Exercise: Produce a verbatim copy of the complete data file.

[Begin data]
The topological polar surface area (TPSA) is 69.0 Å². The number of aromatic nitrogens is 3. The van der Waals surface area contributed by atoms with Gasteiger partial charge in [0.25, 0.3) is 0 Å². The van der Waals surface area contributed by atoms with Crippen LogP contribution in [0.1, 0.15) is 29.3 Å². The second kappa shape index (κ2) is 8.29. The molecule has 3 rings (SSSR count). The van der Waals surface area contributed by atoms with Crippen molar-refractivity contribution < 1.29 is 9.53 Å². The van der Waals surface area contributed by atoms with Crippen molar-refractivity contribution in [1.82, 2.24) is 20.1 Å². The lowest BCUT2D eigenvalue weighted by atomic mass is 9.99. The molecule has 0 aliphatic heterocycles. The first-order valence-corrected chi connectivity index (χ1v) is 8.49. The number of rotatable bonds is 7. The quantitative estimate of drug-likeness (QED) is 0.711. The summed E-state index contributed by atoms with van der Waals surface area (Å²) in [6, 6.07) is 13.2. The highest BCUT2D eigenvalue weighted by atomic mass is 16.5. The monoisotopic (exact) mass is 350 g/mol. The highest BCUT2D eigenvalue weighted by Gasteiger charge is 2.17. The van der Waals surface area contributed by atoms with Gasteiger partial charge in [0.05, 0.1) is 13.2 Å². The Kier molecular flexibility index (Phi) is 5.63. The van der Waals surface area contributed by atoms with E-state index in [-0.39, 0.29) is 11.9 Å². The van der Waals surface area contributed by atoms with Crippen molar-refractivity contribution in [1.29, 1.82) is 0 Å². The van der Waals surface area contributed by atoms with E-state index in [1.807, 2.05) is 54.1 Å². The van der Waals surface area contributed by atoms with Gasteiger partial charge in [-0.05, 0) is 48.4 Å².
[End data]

The topological polar surface area (TPSA) is 69.0 Å². The number of aromatic nitrogens is 3. The van der Waals surface area contributed by atoms with Gasteiger partial charge in [0.25, 0.3) is 0 Å². The van der Waals surface area contributed by atoms with Crippen LogP contribution in [0.1, 0.15) is 29.3 Å². The second kappa shape index (κ2) is 8.29. The molecule has 3 rings (SSSR count). The van der Waals surface area contributed by atoms with Crippen molar-refractivity contribution < 1.29 is 9.53 Å². The van der Waals surface area contributed by atoms with Crippen molar-refractivity contribution in [1.82, 2.24) is 20.1 Å². The lowest BCUT2D eigenvalue weighted by atomic mass is 9.99. The molecule has 0 aliphatic heterocycles. The first-order valence-corrected chi connectivity index (χ1v) is 8.49. The number of rotatable bonds is 7. The quantitative estimate of drug-likeness (QED) is 0.711. The summed E-state index contributed by atoms with van der Waals surface area (Å²) in [6, 6.07) is 13.2. The highest BCUT2D eigenvalue weighted by atomic mass is 16.5. The monoisotopic (exact) mass is 350 g/mol. The highest BCUT2D eigenvalue weighted by Gasteiger charge is 2.17. The van der Waals surface area contributed by atoms with Gasteiger partial charge in [0.05, 0.1) is 13.2 Å². The Kier molecular flexibility index (Phi) is 5.63. The van der Waals surface area contributed by atoms with E-state index in [-0.39, 0.29) is 11.9 Å². The van der Waals surface area contributed by atoms with Crippen molar-refractivity contribution in [1.29, 1.82) is 0 Å². The van der Waals surface area contributed by atoms with E-state index in [1.807, 2.05) is 54.1 Å². The van der Waals surface area contributed by atoms with Gasteiger partial charge in [-0.05, 0) is 48.4 Å².